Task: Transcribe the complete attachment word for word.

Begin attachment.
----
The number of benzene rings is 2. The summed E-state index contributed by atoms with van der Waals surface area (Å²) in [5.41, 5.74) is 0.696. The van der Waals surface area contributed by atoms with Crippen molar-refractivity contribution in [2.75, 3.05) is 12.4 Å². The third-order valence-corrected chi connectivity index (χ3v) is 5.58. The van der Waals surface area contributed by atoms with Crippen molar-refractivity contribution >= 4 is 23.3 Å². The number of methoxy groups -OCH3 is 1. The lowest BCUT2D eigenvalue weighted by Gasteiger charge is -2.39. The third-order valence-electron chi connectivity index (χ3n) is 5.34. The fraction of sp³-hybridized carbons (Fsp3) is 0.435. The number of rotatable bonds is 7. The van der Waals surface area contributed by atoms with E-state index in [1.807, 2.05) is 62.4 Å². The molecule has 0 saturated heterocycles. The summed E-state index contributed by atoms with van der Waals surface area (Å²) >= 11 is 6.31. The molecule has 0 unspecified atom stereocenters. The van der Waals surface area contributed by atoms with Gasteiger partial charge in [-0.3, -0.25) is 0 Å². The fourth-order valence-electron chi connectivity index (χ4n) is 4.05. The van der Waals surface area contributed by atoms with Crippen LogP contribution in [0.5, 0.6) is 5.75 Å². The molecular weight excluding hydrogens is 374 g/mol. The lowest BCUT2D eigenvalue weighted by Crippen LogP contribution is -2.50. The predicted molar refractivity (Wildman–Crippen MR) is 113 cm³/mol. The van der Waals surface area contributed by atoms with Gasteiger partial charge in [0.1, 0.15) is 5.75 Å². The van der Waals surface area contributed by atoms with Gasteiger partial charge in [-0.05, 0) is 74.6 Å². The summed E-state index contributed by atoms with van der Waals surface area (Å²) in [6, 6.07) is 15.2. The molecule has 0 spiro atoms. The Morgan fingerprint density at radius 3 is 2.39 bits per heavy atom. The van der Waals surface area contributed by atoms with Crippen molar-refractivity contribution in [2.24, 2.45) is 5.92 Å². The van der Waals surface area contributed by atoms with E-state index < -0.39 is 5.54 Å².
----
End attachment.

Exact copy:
The number of benzene rings is 2. The summed E-state index contributed by atoms with van der Waals surface area (Å²) in [5.41, 5.74) is 0.696. The van der Waals surface area contributed by atoms with Crippen molar-refractivity contribution in [2.75, 3.05) is 12.4 Å². The third-order valence-corrected chi connectivity index (χ3v) is 5.58. The van der Waals surface area contributed by atoms with Crippen molar-refractivity contribution >= 4 is 23.3 Å². The number of methoxy groups -OCH3 is 1. The lowest BCUT2D eigenvalue weighted by Gasteiger charge is -2.39. The third-order valence-electron chi connectivity index (χ3n) is 5.34. The fraction of sp³-hybridized carbons (Fsp3) is 0.435. The number of rotatable bonds is 7. The van der Waals surface area contributed by atoms with E-state index in [1.807, 2.05) is 62.4 Å². The molecule has 0 saturated heterocycles. The summed E-state index contributed by atoms with van der Waals surface area (Å²) >= 11 is 6.31. The molecule has 0 unspecified atom stereocenters. The van der Waals surface area contributed by atoms with Gasteiger partial charge in [-0.3, -0.25) is 0 Å². The fourth-order valence-electron chi connectivity index (χ4n) is 4.05. The van der Waals surface area contributed by atoms with Crippen LogP contribution in [0.5, 0.6) is 5.75 Å². The molecular weight excluding hydrogens is 374 g/mol. The lowest BCUT2D eigenvalue weighted by Crippen LogP contribution is -2.50. The predicted molar refractivity (Wildman–Crippen MR) is 113 cm³/mol. The van der Waals surface area contributed by atoms with Gasteiger partial charge in [0.1, 0.15) is 5.75 Å². The van der Waals surface area contributed by atoms with Gasteiger partial charge in [-0.05, 0) is 74.6 Å². The summed E-state index contributed by atoms with van der Waals surface area (Å²) in [6, 6.07) is 15.2. The molecule has 0 spiro atoms. The Morgan fingerprint density at radius 3 is 2.39 bits per heavy atom. The van der Waals surface area contributed by atoms with Crippen molar-refractivity contribution in [2.24, 2.45) is 5.92 Å². The van der Waals surface area contributed by atoms with E-state index < -0.39 is 5.54 Å².